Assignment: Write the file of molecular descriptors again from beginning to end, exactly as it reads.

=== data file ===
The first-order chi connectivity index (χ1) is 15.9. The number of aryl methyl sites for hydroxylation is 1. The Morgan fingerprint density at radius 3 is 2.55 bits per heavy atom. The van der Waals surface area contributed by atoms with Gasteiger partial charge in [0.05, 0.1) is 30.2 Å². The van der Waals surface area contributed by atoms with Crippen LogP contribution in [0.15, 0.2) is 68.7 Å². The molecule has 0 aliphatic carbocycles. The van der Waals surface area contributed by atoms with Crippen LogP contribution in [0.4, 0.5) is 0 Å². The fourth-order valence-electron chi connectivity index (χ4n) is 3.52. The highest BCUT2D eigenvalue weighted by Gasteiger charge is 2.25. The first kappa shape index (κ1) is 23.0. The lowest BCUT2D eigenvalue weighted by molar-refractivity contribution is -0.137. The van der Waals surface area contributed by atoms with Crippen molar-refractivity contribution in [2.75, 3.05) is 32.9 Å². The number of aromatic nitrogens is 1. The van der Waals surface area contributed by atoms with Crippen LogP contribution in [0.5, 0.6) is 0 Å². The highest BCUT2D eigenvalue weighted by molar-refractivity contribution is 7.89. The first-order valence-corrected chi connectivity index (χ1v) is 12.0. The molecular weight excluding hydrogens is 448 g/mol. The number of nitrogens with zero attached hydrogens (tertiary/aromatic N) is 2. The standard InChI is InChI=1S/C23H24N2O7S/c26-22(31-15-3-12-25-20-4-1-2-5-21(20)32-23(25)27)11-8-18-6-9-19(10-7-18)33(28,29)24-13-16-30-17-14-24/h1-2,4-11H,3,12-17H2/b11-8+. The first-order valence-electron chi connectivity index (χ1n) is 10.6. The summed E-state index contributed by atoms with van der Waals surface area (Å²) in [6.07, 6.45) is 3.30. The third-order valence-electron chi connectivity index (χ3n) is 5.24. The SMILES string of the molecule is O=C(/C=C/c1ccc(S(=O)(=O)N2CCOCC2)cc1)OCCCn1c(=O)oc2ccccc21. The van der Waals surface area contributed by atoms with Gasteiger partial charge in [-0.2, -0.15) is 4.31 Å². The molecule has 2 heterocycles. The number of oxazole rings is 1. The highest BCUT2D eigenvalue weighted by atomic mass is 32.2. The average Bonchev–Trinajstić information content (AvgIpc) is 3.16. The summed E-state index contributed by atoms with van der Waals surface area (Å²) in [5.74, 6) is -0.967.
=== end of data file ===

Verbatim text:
The first-order chi connectivity index (χ1) is 15.9. The number of aryl methyl sites for hydroxylation is 1. The Morgan fingerprint density at radius 3 is 2.55 bits per heavy atom. The van der Waals surface area contributed by atoms with Gasteiger partial charge in [0.05, 0.1) is 30.2 Å². The van der Waals surface area contributed by atoms with Crippen LogP contribution in [0.15, 0.2) is 68.7 Å². The molecule has 0 aliphatic carbocycles. The van der Waals surface area contributed by atoms with Crippen LogP contribution in [0.4, 0.5) is 0 Å². The fourth-order valence-electron chi connectivity index (χ4n) is 3.52. The highest BCUT2D eigenvalue weighted by Gasteiger charge is 2.25. The first kappa shape index (κ1) is 23.0. The lowest BCUT2D eigenvalue weighted by molar-refractivity contribution is -0.137. The van der Waals surface area contributed by atoms with Crippen molar-refractivity contribution in [2.75, 3.05) is 32.9 Å². The number of aromatic nitrogens is 1. The van der Waals surface area contributed by atoms with Crippen LogP contribution in [0.5, 0.6) is 0 Å². The highest BCUT2D eigenvalue weighted by molar-refractivity contribution is 7.89. The first-order valence-corrected chi connectivity index (χ1v) is 12.0. The molecular weight excluding hydrogens is 448 g/mol. The number of nitrogens with zero attached hydrogens (tertiary/aromatic N) is 2. The standard InChI is InChI=1S/C23H24N2O7S/c26-22(31-15-3-12-25-20-4-1-2-5-21(20)32-23(25)27)11-8-18-6-9-19(10-7-18)33(28,29)24-13-16-30-17-14-24/h1-2,4-11H,3,12-17H2/b11-8+. The first-order valence-electron chi connectivity index (χ1n) is 10.6. The summed E-state index contributed by atoms with van der Waals surface area (Å²) in [6.07, 6.45) is 3.30. The third-order valence-electron chi connectivity index (χ3n) is 5.24. The SMILES string of the molecule is O=C(/C=C/c1ccc(S(=O)(=O)N2CCOCC2)cc1)OCCCn1c(=O)oc2ccccc21. The van der Waals surface area contributed by atoms with Gasteiger partial charge in [-0.2, -0.15) is 4.31 Å². The molecule has 2 heterocycles. The number of oxazole rings is 1. The highest BCUT2D eigenvalue weighted by atomic mass is 32.2. The average Bonchev–Trinajstić information content (AvgIpc) is 3.16. The summed E-state index contributed by atoms with van der Waals surface area (Å²) in [5.74, 6) is -0.967.